Accordingly, it is a primary object of the present invention to provide a novel and improved method for securing a surgical scalpel blade and handle one to the other wherein cold staking is employed in a particular manner to produce a joint of high strength and aesthetically pleasing appearance without blade splitting during manufacture.

These and further objects and advantages of the present invention will become more apparent upon reference to the following specification, appended claims and drawings.

BRIEF DESCRIPTION OF THE DRAWING FIGURES

FIG. 1 is a side elevational view of a surgical scalpel constructed in accordance with the present invention with a scalpel blade guard illustrated applied to the scalpel;

FIG. 2 is a view similar to FIG. 1, illustrating the opposite side of the scalpel and guard with portions of the guard broken out and in cross-section to illustrate details of the securement of the scalpel blade to the scalpel handle;

FIG. 3 is an enlarged fragmentary side elevational view of the scalpel handle and which mounts the blade illustrating the specific construction of the key;

FIG. 4 is a cross-sectional view thereof taken generally about on line 4--4 in FIG. 3;

FIG. 5 is is a cross-sectional view thereof taken generally about on line 5--5 in FIG. 2; and

FIG. 6 is a cross-sectional view thereof taken generally about on line 6--6 in FIG. 2.

DETAILED DESCRIPTION OF THE DRAWING FIGURES

Reference will now be made in detail to the present preferred embodiment of the invention, an example of which is illustrated in the accompanying drawings.

Referring now to the drawing figures, particularly to FIGS. 1 and 2, there is illustrated a surgical scalpel constructed in accordance with the present invention and generally designated 10. The scalpel 10 comprises an elongated handle 12 and a scalpel blade 14 mounted adjacent an end of the scalpel handle. As illustrated in FIGS. 1 and 2, the scalpel blade and end of the handle on which the blade is mounted is encapsulated or encased within a guard 16, which forms no part of the present invention. Guard 16 comprises a sleeve which receives the scalpel blade and handle end such that the blade edge 18 lies within a protective casing.

Handle 12 is preferably formed of a plastic material such as polypropylene and has a filler of talc. As discussed previously, the talc filler should comprise between about 25-35% by weight of the polypropylene material inasmuch as it has been determined that a scalpel having a talc filler greater than that range has been found too brittle and less than that range provides a dimensionally less stable handle and one which is also more flexible than desired.

On the top side of the handle there is provided a plurality of ridges 20 spaced longitudinally one from the other for purposes of providing a surface against which the surgeon's finger may bear in non-slip relation. The lower edge of the scalpel handle also is provided with a plurality of ribs 22 spaced longitudinally one from the other for like purposes. One of the ribs 22 is enlarged along the underside and serves as a stop for the guard 16 so that the guard may be telescopically positioned on the blade handle end in overlying relation to the blade without being further axially displaced along the handle. The sides of the scalpel handle 12 are centrally recessed at 24 to provide an area wherein the logo of the manufacturer may be placed. Also, scales 25 and 27 may be provided along the end of the handle opposite the blade end. Preferably, one scale 25 extends longitudinally along the underside of the blade handle on both sides thereof, with gradations longitudinally spaced one from the other. Another scale 27 extends centrally along the long axis of the handle but adjacent the tip remote from the blade.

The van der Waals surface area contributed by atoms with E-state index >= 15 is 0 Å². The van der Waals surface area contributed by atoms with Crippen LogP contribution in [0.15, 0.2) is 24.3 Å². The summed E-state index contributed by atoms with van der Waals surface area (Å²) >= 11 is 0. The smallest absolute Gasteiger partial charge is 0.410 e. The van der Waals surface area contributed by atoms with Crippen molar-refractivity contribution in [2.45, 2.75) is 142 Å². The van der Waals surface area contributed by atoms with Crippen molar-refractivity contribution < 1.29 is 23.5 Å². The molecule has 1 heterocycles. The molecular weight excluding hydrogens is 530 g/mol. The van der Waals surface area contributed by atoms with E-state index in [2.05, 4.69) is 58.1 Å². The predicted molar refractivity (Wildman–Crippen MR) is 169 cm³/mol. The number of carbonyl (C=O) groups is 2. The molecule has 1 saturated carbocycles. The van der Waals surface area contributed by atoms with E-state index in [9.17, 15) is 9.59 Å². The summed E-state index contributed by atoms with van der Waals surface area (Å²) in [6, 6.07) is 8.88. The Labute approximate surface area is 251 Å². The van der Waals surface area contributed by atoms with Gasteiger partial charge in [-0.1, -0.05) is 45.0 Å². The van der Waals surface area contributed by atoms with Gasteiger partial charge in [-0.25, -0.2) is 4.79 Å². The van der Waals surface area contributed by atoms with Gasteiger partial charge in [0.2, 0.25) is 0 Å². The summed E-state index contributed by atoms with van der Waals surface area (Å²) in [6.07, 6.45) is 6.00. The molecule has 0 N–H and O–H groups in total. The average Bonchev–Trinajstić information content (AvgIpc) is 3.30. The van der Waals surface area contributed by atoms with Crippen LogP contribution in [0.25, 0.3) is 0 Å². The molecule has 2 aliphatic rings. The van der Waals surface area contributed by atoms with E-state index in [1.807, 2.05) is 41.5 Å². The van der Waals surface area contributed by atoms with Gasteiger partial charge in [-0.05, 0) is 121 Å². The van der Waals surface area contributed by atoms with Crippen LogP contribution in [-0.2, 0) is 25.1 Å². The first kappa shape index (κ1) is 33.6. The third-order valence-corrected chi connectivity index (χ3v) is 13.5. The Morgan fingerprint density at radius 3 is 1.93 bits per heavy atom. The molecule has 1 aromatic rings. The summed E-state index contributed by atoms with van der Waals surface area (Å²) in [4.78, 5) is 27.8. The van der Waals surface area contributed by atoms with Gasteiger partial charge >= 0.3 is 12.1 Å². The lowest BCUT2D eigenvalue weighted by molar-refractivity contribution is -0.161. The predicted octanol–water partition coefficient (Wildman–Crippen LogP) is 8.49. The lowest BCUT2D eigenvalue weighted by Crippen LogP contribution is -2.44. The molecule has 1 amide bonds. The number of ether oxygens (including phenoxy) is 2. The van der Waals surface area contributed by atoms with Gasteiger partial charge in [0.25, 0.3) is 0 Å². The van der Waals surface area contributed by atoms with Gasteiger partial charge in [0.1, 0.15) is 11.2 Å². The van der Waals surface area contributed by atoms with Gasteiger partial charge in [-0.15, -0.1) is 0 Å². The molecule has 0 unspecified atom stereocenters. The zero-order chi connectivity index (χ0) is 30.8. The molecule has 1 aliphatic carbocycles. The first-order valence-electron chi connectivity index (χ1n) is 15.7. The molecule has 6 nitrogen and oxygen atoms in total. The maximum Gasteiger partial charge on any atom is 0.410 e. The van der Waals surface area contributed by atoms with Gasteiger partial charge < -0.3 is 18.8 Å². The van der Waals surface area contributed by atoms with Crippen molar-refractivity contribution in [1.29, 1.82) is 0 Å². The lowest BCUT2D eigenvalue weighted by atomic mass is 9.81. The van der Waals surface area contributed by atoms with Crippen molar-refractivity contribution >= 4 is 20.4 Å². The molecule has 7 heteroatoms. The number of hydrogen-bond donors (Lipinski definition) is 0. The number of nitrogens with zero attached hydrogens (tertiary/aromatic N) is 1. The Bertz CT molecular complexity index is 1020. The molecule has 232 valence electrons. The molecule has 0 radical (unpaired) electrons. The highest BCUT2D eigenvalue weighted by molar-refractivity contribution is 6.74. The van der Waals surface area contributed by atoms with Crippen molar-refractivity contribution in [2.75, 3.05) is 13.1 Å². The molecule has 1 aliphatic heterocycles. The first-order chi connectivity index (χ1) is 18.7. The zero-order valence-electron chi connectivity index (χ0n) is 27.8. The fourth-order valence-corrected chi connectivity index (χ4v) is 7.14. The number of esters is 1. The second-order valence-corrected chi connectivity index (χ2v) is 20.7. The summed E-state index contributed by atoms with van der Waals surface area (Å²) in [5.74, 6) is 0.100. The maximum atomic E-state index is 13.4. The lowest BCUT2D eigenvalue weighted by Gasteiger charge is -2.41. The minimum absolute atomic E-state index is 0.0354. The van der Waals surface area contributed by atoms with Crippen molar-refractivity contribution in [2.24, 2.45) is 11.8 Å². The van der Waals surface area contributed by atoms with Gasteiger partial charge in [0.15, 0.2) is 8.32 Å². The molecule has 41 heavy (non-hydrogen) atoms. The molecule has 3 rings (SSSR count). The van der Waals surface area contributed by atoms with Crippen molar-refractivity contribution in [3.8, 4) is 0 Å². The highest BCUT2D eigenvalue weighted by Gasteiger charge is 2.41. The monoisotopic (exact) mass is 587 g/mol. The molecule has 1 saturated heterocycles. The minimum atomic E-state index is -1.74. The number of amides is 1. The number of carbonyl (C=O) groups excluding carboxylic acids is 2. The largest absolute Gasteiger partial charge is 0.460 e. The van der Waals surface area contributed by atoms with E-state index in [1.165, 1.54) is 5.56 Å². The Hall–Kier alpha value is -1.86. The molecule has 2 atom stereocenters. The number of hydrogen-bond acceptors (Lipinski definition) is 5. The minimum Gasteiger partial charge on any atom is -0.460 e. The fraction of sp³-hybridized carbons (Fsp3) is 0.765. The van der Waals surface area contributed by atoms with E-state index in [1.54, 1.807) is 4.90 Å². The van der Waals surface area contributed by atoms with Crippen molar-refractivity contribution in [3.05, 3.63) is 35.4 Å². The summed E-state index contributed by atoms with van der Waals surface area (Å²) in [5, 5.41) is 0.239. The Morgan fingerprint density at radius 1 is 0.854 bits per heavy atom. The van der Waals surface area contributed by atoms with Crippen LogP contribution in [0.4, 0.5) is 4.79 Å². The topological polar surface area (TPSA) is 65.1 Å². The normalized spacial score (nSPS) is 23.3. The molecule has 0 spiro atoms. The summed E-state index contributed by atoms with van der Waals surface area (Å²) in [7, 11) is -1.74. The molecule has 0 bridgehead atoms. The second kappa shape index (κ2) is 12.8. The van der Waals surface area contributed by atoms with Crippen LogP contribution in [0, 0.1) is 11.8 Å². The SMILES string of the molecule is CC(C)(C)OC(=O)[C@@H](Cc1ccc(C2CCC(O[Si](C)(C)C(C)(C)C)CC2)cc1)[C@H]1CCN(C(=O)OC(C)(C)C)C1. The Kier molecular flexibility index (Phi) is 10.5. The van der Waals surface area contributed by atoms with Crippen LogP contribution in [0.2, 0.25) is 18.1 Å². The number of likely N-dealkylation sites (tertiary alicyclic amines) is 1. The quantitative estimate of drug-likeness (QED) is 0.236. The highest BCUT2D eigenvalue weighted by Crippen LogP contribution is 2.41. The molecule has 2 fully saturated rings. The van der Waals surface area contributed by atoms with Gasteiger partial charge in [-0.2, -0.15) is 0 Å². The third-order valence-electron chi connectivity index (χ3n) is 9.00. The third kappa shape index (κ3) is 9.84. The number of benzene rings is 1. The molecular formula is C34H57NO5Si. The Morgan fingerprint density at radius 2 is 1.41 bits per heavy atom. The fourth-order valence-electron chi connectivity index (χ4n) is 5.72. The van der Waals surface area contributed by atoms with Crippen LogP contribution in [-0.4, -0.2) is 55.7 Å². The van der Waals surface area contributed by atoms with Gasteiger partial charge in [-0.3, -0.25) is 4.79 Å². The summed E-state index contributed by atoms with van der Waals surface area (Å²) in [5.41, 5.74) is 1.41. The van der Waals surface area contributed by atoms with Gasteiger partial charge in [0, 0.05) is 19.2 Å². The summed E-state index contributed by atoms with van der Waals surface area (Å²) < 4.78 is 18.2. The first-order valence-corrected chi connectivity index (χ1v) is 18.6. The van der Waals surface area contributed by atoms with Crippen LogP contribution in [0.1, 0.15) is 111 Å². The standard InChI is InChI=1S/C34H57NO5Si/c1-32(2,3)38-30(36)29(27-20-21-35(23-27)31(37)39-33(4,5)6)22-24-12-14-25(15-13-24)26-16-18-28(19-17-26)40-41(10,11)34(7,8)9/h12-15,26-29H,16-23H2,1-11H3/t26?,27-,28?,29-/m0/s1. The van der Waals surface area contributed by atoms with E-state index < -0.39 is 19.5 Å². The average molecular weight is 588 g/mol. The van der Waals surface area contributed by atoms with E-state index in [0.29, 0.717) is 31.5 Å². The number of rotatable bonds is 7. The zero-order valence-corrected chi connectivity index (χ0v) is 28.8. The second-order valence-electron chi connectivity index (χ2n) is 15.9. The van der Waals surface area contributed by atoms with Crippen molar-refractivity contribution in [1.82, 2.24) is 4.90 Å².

Referring now particularly to FIG. 3, the end of the scalpel handle 12 on which the blade 14 is mounted is provided with an elongated recess 26 along one side thereof. That is, one side of the handle adjacent the blade end is inset from the remaining portions of that side such that the blade, when disposed in the recess or inset, lies along the longitudinal place bisecting the handle. The recess 26 is defined in part by an upper margin 28 with a rear angled inclined wall 30 (FIG. 2). Disposed along the face 29 of the recess 26 is a shaped key. The key includes a boss which projects laterally from the face 29 toward the open side of the recess 26. Key 32 is elongated and comprises stepped portions 34, 36 and 38, respectively, of decreasing width from right to left as seen in FIG. 3. The portions 34, 36 and 38 are outlined in the face 29 of the recess by a groove 40. The base portion 34 includes a laterally projecting first element or boss 42 which projects laterally beyond the face of the remaining portions of base portion 34. The intermediate and distal portions 36 and 38 have a laterally projecting second element or boss 44, which projects beyond the face of the remaining part of the intermediate portion 36 and for the entirety of end portion 38. Consequently, portions of base portion 34 and intermediate portion 36 adjoining one another and which forms a third element lie at a reduced lateral projection in comparison with the elements 42 and 44. Elements 42 and 44 also have side walls which taper inwardly toward one another in a direction away from the face 30 of recess 26.

Blade 14 has a key slot 48 (FIG. 2) which is complementarily shaped to the key 32. Thus, upon application of the blade 14 to the handle end, the key slot 48 receives the key 32 and the majority of the inside surface of the blade butts the recessed surface 26. The tapered walls of the elements 42 and 44 facilitate insertion of the key into the key slot. It will be appreciated that once the blade is received by the key, the elements 42 and 44 project beyond the face of the blade 14 opposite recess surface 26, whereas the reduced laterally projecting portions of the base and intermediate portions 34 and 36 extend into the key slot and lie substantially flush with the side of the blade face remote from recess surface 26.